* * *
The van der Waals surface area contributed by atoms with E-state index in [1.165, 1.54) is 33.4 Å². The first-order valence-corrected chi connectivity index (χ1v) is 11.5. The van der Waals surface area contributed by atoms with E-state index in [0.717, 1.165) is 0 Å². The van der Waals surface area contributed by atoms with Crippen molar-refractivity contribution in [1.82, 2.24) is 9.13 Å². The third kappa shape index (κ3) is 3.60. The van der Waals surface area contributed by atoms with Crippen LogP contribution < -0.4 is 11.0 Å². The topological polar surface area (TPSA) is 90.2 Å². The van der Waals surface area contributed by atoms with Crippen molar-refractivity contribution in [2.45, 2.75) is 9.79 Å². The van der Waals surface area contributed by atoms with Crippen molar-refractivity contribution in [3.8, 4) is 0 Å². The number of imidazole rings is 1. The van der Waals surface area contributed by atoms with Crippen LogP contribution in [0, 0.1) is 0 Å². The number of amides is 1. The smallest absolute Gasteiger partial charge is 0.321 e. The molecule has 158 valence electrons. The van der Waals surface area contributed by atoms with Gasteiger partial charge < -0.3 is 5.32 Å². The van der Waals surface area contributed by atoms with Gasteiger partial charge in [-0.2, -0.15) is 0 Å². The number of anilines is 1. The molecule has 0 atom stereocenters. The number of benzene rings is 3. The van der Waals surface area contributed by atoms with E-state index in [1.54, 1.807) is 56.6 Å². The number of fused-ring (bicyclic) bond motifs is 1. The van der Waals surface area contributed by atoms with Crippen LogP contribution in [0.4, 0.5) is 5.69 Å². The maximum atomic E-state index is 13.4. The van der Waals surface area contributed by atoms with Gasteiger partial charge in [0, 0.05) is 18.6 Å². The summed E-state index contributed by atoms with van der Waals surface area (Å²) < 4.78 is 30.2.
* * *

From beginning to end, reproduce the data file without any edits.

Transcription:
The van der Waals surface area contributed by atoms with E-state index in [1.165, 1.54) is 33.4 Å². The first-order valence-corrected chi connectivity index (χ1v) is 11.5. The van der Waals surface area contributed by atoms with E-state index in [0.717, 1.165) is 0 Å². The van der Waals surface area contributed by atoms with Crippen molar-refractivity contribution in [1.82, 2.24) is 9.13 Å². The third kappa shape index (κ3) is 3.60. The van der Waals surface area contributed by atoms with Crippen LogP contribution < -0.4 is 11.0 Å². The topological polar surface area (TPSA) is 90.2 Å². The van der Waals surface area contributed by atoms with Crippen molar-refractivity contribution in [2.45, 2.75) is 9.79 Å². The van der Waals surface area contributed by atoms with Crippen molar-refractivity contribution in [3.8, 4) is 0 Å². The number of imidazole rings is 1. The van der Waals surface area contributed by atoms with Crippen LogP contribution in [0, 0.1) is 0 Å². The number of amides is 1. The smallest absolute Gasteiger partial charge is 0.321 e. The molecule has 158 valence electrons. The van der Waals surface area contributed by atoms with Gasteiger partial charge < -0.3 is 5.32 Å². The van der Waals surface area contributed by atoms with Gasteiger partial charge in [-0.2, -0.15) is 0 Å². The number of anilines is 1. The molecule has 0 atom stereocenters. The number of benzene rings is 3. The van der Waals surface area contributed by atoms with E-state index in [1.54, 1.807) is 56.6 Å². The number of fused-ring (bicyclic) bond motifs is 1. The van der Waals surface area contributed by atoms with Crippen LogP contribution in [0.4, 0.5) is 5.69 Å². The maximum atomic E-state index is 13.4. The van der Waals surface area contributed by atoms with Gasteiger partial charge in [0, 0.05) is 18.6 Å². The summed E-state index contributed by atoms with van der Waals surface area (Å²) < 4.78 is 30.2.